Radioactivity is the random spontaneous disintegration of an atom of an element. The stability of the nucleus depends on the relative numbers of protons and neutrons present. The most stable nuclides tend to have an even number of protons and an even number of neutrons as each group of two protons and two neutrons, in the nucleus, makes an especially stable combination. A number of elements have atoms or nuclei which are unstable and consequently split up to form smaller atoms. This is due to all elements wanting to achieve equilibrium or stability in the nucleus.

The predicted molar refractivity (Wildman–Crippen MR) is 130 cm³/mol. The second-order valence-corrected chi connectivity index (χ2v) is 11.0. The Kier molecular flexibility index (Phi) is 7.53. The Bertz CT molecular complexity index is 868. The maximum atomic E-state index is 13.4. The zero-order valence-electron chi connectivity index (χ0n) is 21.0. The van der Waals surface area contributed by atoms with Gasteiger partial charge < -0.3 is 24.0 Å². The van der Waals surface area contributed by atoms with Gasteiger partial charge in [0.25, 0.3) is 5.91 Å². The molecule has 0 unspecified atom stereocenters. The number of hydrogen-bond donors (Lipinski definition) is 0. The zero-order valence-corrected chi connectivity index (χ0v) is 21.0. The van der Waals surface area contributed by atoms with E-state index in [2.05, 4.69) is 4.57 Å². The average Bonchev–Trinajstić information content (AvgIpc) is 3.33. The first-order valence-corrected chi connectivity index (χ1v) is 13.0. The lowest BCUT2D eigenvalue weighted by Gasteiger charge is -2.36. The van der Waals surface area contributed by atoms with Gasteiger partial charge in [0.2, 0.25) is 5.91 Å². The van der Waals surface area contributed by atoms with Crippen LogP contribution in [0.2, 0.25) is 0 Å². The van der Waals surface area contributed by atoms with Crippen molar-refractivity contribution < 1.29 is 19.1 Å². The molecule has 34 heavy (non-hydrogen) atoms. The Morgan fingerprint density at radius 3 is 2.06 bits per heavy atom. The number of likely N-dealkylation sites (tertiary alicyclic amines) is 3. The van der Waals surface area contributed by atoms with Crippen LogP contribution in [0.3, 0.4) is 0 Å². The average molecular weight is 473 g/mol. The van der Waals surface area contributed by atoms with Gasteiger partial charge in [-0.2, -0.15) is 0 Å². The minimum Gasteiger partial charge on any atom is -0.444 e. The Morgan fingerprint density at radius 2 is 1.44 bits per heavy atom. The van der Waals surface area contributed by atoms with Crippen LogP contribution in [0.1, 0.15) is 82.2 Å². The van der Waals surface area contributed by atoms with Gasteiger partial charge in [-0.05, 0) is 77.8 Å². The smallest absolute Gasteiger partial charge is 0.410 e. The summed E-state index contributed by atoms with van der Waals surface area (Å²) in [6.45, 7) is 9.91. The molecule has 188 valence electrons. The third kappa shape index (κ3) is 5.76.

A substance is said to be radioactive if it contains unstable nuclei and is able to naturally release energy in the process of shedding high speed charged particles, in an attempt to reach a stable state. With this, a non-radioactive substance will remain intact indefinitely unless acted upon by an external force.

In the process of transmutation, known as decay, the radioactive nuclei emits charged particles or electromgnetic rays depending on the nature it's instability. This results in a daughter nuclide being produced which may be radioactive or stable, but if it is radioactive it will in turn decay into a daughter nuclide, continuing to do so until it reaches the point of stability, an isotope of lead.

Contents page.

ANDREW SIDELL / June 2002 / as0904@bristol.ac.uk